Queen discusses science and space for British Science Week
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New research has suggested the chances of another mass extinction is becoming more likely after the discovery of toxic algal bloom that thrived during the Great Dying, 251 million years ago, which destroyed almost 90 percent of life in the oceans and 70 percent of life on land.
Algal blooms are found in rivers and lakes and experts believe they are an early indicator of an “ecological disaster” which parallels the “worst extinction event in Earth’s history”.
The researchers from the Swedish Museum of Natural History, led by palaeobotanist Chris Mays, state that the concentration of algal blooms during the Great Dying is as prolific as the state of the ecosystem today.
The researchers put the bloom boom down to human activity, such as greenhouse gas emissions, deforestation and soil loss.
Postdoctoral researcher Mr Mays told Vice: “We are not there yet. There was probably a six-fold increase in carbon dioxide during the [Great Dying], but, with the present steep increase in carbon dioxide, we are playing catch-up pretty well.
“And the chances of harmful microbial bloom events, along with many other deleterious facets of change (e.g., intense hurricanes, floods, wildfires), also rise all the way up this steep carbon dioxide slope.”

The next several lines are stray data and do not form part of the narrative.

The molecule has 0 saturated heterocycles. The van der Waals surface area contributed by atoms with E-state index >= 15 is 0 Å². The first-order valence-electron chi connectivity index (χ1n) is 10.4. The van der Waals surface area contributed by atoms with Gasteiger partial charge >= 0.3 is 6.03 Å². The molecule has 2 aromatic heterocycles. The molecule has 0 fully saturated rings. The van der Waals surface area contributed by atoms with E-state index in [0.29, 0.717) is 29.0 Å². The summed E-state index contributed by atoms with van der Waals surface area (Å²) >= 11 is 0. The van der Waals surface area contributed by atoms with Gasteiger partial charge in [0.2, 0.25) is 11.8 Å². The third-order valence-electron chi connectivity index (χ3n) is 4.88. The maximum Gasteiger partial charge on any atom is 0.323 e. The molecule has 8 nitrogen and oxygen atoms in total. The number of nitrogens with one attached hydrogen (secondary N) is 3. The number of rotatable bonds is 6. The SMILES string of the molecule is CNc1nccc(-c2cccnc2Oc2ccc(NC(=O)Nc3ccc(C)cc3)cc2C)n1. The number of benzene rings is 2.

The researchers say the repeated correlation of algal blooms with mass extinction events is an alarming signal for environmental change.
The blooms are an integral part of ecosystems worldwide, but the effects of human-driven climate change is causing an increase which can transform freshwater habitats into “dead zones” that suffocates other species. This increases the severity of extinction and delays the recovery of ecosystems by millions of years.
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Mr Mays continued: “The three main ingredients for this kind of toxic soup are accelerated greenhouse gas emissions, high temperatures, and abundant nutrients.
“Today, humans are providing all three of the ingredients in abundance.
“Carbon dioxide and warming are the inevitable by-products of burning fossil fuels for hundreds of years, and we have provided copious nutrients into our waterways, mostly from agriculture and logging.
“Together, this mix has led to a sharp increase in freshwater toxic blooms.”
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